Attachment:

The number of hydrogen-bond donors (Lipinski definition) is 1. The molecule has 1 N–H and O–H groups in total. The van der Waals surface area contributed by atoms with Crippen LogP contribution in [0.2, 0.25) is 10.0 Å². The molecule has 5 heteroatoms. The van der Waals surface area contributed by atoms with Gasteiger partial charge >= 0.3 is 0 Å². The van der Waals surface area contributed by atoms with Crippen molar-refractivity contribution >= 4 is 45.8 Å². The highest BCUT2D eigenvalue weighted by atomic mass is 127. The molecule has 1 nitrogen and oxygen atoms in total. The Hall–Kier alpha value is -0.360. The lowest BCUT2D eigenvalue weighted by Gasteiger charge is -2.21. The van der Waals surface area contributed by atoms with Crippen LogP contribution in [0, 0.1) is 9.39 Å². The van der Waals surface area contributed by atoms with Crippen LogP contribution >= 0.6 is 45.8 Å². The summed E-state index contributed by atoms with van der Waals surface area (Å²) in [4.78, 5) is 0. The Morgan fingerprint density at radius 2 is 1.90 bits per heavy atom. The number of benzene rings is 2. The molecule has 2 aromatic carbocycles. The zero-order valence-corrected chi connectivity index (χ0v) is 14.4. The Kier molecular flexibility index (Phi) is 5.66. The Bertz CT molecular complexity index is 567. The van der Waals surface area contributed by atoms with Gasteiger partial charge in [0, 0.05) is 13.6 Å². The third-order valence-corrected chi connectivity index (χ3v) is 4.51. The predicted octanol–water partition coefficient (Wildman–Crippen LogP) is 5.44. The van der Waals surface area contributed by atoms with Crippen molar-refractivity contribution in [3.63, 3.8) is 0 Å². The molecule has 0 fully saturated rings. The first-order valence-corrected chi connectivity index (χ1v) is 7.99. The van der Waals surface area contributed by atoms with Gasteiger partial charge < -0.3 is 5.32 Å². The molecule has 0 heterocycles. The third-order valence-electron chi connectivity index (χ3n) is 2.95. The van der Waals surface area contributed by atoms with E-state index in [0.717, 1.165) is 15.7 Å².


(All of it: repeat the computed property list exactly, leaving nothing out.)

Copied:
The number of hydrogen-bond donors (Lipinski definition) is 1. The molecule has 1 N–H and O–H groups in total. The van der Waals surface area contributed by atoms with Crippen LogP contribution in [0.2, 0.25) is 10.0 Å². The molecule has 5 heteroatoms. The van der Waals surface area contributed by atoms with Gasteiger partial charge >= 0.3 is 0 Å². The van der Waals surface area contributed by atoms with Crippen molar-refractivity contribution >= 4 is 45.8 Å². The highest BCUT2D eigenvalue weighted by atomic mass is 127. The molecule has 1 nitrogen and oxygen atoms in total. The Hall–Kier alpha value is -0.360. The lowest BCUT2D eigenvalue weighted by Gasteiger charge is -2.21. The van der Waals surface area contributed by atoms with Crippen LogP contribution in [0, 0.1) is 9.39 Å². The van der Waals surface area contributed by atoms with Crippen LogP contribution >= 0.6 is 45.8 Å². The summed E-state index contributed by atoms with van der Waals surface area (Å²) in [4.78, 5) is 0. The Morgan fingerprint density at radius 2 is 1.90 bits per heavy atom. The number of benzene rings is 2. The molecule has 2 aromatic carbocycles. The zero-order valence-corrected chi connectivity index (χ0v) is 14.4. The Kier molecular flexibility index (Phi) is 5.66. The Bertz CT molecular complexity index is 567. The van der Waals surface area contributed by atoms with Gasteiger partial charge in [0, 0.05) is 13.6 Å². The third-order valence-corrected chi connectivity index (χ3v) is 4.51. The predicted octanol–water partition coefficient (Wildman–Crippen LogP) is 5.44. The van der Waals surface area contributed by atoms with Crippen molar-refractivity contribution in [3.63, 3.8) is 0 Å². The molecule has 0 fully saturated rings. The first-order valence-corrected chi connectivity index (χ1v) is 7.99. The van der Waals surface area contributed by atoms with Gasteiger partial charge < -0.3 is 5.32 Å². The molecule has 0 heterocycles. The third-order valence-electron chi connectivity index (χ3n) is 2.95. The van der Waals surface area contributed by atoms with E-state index in [0.717, 1.165) is 15.7 Å².